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Anna looked around to see families walking around the brightly lit fairgrounds, but she knew that this night would quickly turn into sorrow. She could feel that something was going to go wrong. The tension of it consumed Anna as she walked in the midst of the crowds, food trucks, and fair rides, with her boyfriend by her side. Music from the roller coasters blasted in different directions, but Anna was in a whole other world. Consumed by her own unspeakable and dangerous thoughts, Anna walked silently with Jack.

Eighteen-year-old Anna had been troubled since she was a young two-year-old girl. Her mother would often find Anna tossing and turning in her sleep. When she would play on the playground, Anna would often find herself wandering away from the other children and onto the swings, looking at the clouds. Her mother told her when she was four years old that she had been cursed by an old witch, just a few hours after being born. Her mother never found out why she had been cursed or whether she had been the only one with this curse, but Anna’s mother was the only person who knew that she had the curse. Anna’s mother told her that when she was born an old grey-haired, soft-spoken lady had come into the hospital room and a few moments after the old woman admired the baby, Anna’s mother recalled her saying, “The curse upon you shall not be mentioned. The thoughts you think will be in fruition. It is done and it is finished.” Anna’s mother told her that the woman shuffled out of the room and when Anna’s mother got up to catch her, the woman was nowhere in the busy hallway. As a young child, Anna didn’t really fully understand it, but as she grew older, she wanted to know more about her curse and why she had been cursed.

When Anna was four years old, she saw an airplane flying in the sky. As she looked up at the plane, she thought, A plane will crash into a building and it will fall down like my blocks. Two days later, two planes flew into two tall towers. Within two hours after the crash, the towers came tumbling down just like the wooden building blocks of a toddler’s tower.

Anna also knew when she would be in trouble, but there was a mystery in knowing that trouble was coming her way. Anna could often think about her parents giving her a lecture on something, but she never knew what it was. She would often question her every move. Wondering if somehow she could prevent it or avoid the action that would lead to her getting grounded. It also made her question whether she was really in control of her actions when she couldn’t even control the thoughts that would warn her that she would be getting in trouble. The mania of second-guessing herself flooded her mind and she was left alone drowning in her own madness.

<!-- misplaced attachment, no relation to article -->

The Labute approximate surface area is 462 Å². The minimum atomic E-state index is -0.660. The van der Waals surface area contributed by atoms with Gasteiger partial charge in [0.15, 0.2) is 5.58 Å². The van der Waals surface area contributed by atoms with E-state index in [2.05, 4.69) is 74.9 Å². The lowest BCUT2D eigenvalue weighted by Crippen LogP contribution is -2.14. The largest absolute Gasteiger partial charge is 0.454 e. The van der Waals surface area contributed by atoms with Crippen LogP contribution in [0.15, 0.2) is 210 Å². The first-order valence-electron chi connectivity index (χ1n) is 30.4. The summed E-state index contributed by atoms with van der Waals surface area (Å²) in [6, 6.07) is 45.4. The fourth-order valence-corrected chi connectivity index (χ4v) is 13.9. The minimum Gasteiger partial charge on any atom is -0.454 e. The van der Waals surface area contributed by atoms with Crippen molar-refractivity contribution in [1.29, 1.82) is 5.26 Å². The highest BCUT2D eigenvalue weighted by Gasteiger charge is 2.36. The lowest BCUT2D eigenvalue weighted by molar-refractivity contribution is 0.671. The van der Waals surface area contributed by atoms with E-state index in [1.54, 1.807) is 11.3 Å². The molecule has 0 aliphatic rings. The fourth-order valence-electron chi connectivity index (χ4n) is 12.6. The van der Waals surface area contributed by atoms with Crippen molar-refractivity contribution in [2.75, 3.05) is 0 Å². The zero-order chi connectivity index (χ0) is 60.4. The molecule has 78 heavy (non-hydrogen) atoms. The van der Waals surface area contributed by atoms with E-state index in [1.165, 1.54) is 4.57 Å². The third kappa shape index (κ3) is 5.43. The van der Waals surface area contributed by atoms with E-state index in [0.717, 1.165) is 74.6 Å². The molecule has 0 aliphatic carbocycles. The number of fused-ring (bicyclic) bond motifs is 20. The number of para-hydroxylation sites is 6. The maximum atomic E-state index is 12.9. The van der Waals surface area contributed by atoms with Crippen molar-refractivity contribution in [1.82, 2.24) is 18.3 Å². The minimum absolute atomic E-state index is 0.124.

Because of her premonitions and the consequences of keeping them secret, Anna was a loner throughout grade school. She would sit in the back of her classes, complete her classwork, and quietly draw or read a book. She wanted to have friends in the beginning, but thoughts would appear of how the potential friend would act or leave, so Anna felt as if there was no point to having friends when she had to question their own actions before they occurred or withhold from warning them of their own future.

Jack, her boyfriend was the closest person to Anna other than her mother. Anna met him at a small used bookstore downtown. She had walked there after school to donate a book she had finished during her study hall and was looking to buy another one. While browsing the packed mahogany shelves surrounding the walls of the store, Anna noticed a blonde-haired, tall, skinny boy sitting on the couch areas reading the same book she had just finished. She saw him glance up at her as she was admiring his bright, green eyes. She saw his eyes move towards the book in her hand, All the Light We Cannot See by Anthony Doerr and he nodded towards it. She returned the nod with a friendly smile and continued scanning various book titles, ever so often picking the eye-catching book up to read the synopsis. While reading the synopsis of Defending Jacob by William Landay, she felt the tall boy’s shadow appeared in front of her. “Hey, don’t waste your time on that book. Trust me. I read it and you will be sadly disappointed.” Anna nodded without saying a word. She put the book back in its place on the shelf. Jack was still standing behind her. “Have you read this or is it one of your buys today?” Anna was hesitant to answer. She never really talked to boys her age. She looked up at him and replied, “Yeah, it’s good. Definitely should be a classic.” Her eyes quickly returned to the floor as if the continuous eye contact would be their death. “Thanks. I recommend this book over here,” Jack replied, grabbing Lincoln in the Bardo by George Saunders off one of the high shelves, “Maybe we could talk about the books over a cup of coffee.” Anna hesitated feeling like she needed to put up a wall. She thought about her recent thoughts over the last few days, trying to distinguish whether he was dangerous or if he would be a heartbreaker. No thought seemed to be the ruining factor to this seemingly perfect guy, so she answered, “Okay, just let me get this book and we can walk over to the coffee shop across the street.” Anna’s nerves were up to the roof in the beginning of the coffee date, but she began to feel more comfortable with him as if she had known him for years, but she still remained cautious.